• Say something when you see an offensive ad. Some ads are sexist or stereotypical. Some make outrageous claims (and then try to bury pertinent information in small print). Talk about this when you see it so your kids can learn that not all advertising is helpful.
    • One day, do an advertising count. See how many ads you and your kids notice as you follow your daily routine. Keep a running total but also point out all the places where you may overlook advertising, such as hearing an announcement broadcast about a sale when you’re at a store, or an ad that accompanies a bill or statement you get in the mail.
    • parents with children ages 10 to 15
    • Talk about how advertising appeals to our emotions. Kids at this age often worry about their appearance and how others treat them, so they’re very susceptible to advertising that tries to alleviate their worries. With your kids, identify the emotions and the possible “cure-all” that the advertisement may be promoting.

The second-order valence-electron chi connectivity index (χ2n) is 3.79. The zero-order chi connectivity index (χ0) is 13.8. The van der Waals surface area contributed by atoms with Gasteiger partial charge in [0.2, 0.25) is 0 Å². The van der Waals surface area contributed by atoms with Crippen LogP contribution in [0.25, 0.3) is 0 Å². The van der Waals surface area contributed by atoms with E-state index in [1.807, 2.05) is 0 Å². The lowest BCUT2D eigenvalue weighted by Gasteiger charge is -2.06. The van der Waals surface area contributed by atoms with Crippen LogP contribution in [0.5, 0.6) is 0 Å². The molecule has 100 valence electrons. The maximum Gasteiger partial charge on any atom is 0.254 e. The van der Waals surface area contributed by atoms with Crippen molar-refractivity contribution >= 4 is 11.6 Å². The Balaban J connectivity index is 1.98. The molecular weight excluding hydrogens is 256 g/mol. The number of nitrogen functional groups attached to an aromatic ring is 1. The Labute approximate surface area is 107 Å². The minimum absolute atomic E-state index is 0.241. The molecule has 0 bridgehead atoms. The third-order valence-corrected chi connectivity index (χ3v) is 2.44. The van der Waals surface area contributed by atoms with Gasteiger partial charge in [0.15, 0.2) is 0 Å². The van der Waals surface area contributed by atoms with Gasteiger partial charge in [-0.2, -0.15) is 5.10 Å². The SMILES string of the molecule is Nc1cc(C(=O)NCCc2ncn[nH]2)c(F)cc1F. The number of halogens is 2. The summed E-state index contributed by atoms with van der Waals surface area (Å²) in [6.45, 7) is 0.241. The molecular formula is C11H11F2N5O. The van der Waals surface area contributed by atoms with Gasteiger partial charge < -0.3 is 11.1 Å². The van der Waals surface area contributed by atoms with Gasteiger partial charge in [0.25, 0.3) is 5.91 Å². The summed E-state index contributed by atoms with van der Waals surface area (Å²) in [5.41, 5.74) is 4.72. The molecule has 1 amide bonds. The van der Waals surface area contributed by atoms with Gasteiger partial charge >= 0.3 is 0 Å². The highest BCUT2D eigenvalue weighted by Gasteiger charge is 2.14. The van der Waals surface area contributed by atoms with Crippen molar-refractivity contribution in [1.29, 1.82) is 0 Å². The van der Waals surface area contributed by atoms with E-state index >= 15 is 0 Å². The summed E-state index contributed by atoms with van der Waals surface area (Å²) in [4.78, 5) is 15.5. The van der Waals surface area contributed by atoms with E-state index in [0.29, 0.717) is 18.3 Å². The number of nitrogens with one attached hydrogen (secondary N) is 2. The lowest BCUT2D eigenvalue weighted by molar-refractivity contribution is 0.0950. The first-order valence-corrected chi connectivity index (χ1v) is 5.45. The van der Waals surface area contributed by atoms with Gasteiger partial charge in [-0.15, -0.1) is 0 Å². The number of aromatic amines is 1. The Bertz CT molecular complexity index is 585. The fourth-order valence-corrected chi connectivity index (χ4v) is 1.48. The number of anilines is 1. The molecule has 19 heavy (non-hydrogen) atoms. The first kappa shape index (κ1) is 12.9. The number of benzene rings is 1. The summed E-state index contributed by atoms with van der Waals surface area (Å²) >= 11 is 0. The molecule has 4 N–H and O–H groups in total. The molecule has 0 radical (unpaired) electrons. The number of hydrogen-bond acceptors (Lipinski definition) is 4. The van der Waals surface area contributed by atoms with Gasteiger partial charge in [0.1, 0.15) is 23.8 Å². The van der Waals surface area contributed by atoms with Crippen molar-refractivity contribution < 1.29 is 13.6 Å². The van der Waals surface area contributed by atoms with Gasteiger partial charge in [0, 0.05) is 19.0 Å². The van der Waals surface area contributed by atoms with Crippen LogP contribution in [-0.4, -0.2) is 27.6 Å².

• Encourage kids to slow down their spending. Advertising wants us to buy something right away. Have kids think about what they want to buy and why. Then have them wait a day or two (or longer if it’s a large purchase) before spending the money. Talk about how much easier it is to spend money than to earn money.
    • Have your kids explore PBS’s Don’t Buy It Web site, which teaches them to become more media savvy about advertising.
    • parents with children ages 16 to 18